A historical society in B.C.'s Similkameen region says someone has been digging holes in a ghost town cemetery.
Bob Sterne and his wife, members of the Granite Creek Preservation Society who have been taking care of the Granite Creek Cemetery for more than a decade, arrived at the site on Monday evening to discover that someone had dug at least 16 holes over the weekend — all in the Chinese part of the cemetery.
Many of the graves in that section were exhumed decades ago, the bones ostensibly repatriated to China. Sterne suspects the new holes are the result of would-be treasure hunters scouring the area with metal detectors.
"Most of the holes are a foot in diameter — the kind of thing that you would see if somebody was metal detecting," Sterne said.
Granite Creek is near modern-day Coalmont, south of Kamloops and west of Penticton.
A recurring problem
Sterne says that he hasn't contacted the RCMP about the discovery because he has no information, such as licence plate numbers or descriptions of people to hand over to investigators.
Still it's not the first time Sterne has dealt with this issue.
Five or six years ago, Sterne said he encountered a group of people sweeping the Chinese section of the cemetery with metal detectors.
"I went over and said, 'you know, you realize this is a cemetery,' " Sterne said. "And they said, 'well, but this is only the Chinese section.' That was their response."
After that incident, Sterne posted a sign warning against such activity, citing the B.C. Heritage Conservation Act, which forbids damaging, desecrating or altering historical burial sites or removing human remains or objects from such sites.
"Not only is it tremendously disrespectful, it's against the law," Sterne said. "I don't think there's any excuse for anybody doing it."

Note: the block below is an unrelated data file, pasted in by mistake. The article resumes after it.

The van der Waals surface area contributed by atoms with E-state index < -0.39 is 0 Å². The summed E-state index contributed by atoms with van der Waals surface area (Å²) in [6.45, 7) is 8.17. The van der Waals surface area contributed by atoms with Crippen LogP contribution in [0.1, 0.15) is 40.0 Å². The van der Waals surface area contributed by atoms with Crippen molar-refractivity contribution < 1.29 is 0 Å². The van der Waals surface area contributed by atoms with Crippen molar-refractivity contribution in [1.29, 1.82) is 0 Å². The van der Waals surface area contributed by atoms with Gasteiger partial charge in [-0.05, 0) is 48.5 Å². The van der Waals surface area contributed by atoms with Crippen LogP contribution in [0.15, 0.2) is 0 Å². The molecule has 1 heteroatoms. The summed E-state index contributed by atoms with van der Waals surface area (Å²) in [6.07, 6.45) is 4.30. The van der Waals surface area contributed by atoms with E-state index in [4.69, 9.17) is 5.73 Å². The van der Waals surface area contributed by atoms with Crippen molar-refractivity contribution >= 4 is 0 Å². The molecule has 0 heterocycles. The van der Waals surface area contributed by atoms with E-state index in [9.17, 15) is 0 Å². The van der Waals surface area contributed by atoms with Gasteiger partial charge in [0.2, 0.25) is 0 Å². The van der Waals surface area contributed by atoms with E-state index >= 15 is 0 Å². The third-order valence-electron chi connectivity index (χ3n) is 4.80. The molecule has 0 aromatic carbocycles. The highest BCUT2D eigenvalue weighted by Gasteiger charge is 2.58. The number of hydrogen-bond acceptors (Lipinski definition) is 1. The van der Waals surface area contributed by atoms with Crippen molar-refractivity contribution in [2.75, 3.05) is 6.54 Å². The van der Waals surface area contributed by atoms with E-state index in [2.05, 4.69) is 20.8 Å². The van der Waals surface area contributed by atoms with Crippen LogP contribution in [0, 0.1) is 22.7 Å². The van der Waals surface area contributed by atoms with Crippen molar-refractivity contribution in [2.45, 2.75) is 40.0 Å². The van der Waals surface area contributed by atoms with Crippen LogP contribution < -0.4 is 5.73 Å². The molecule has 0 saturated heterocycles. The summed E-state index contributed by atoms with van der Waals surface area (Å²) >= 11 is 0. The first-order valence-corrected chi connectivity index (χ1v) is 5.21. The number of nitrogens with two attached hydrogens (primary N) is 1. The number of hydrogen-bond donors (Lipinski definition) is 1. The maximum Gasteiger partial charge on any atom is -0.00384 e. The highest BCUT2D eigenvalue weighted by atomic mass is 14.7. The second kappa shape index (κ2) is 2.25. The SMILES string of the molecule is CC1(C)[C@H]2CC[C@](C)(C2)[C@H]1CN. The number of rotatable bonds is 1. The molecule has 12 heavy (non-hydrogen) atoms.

Sterne has encountered other such groups since — and the sign itself was once stolen.
A ghost town for a century
Granite Creek was a mining town that Sterne said was the third largest town in B.C. in 1886, with a population of about 2,000. Only Vancouver and New Westminster were bigger.
"It was a jumping place," Sterne said. "And it's tiny. It's like two city blocks in area."
But the town was almost completely razed by a fire in 1907, and the post office eventually closed in 1918, taking the rest of the town with it.
About a third of the miners who lived in town were of Chinese descent, Sterne said, living in an area of town known as the Chinese quarter.
Sterne said Chinese residents of Granite Creek were buried just outside the main part of the town cemetery when they died. He said it's unclear why.
He said during the mid-20th century, the province paid contractors to exhume and repatriate the remains of Chinese nationals. But the Granite Creek Preservation Society has never been able to find records of that occurring, so it's not entirely sure what happened to the bodies that were in the graves.
Sterne said records and archeological data are hard to come by, but the Granite Creek Preservation Society has been able to identify 133 graves in the cemetery, including nine empty graves in the Chinese section.
The society's records include names of 148 people said to be buried there, meaning some are in likely in unmarked graves.
Sterne urges anyone who sees anyone digging in the cemetery to record their licence plate and report them to police.
"We've seen it enough now [that] I wouldn't even bother approaching anybody anymore, myself," Sterne said. "I would just record it and go straight to the cops."
With files from Brady Strachan.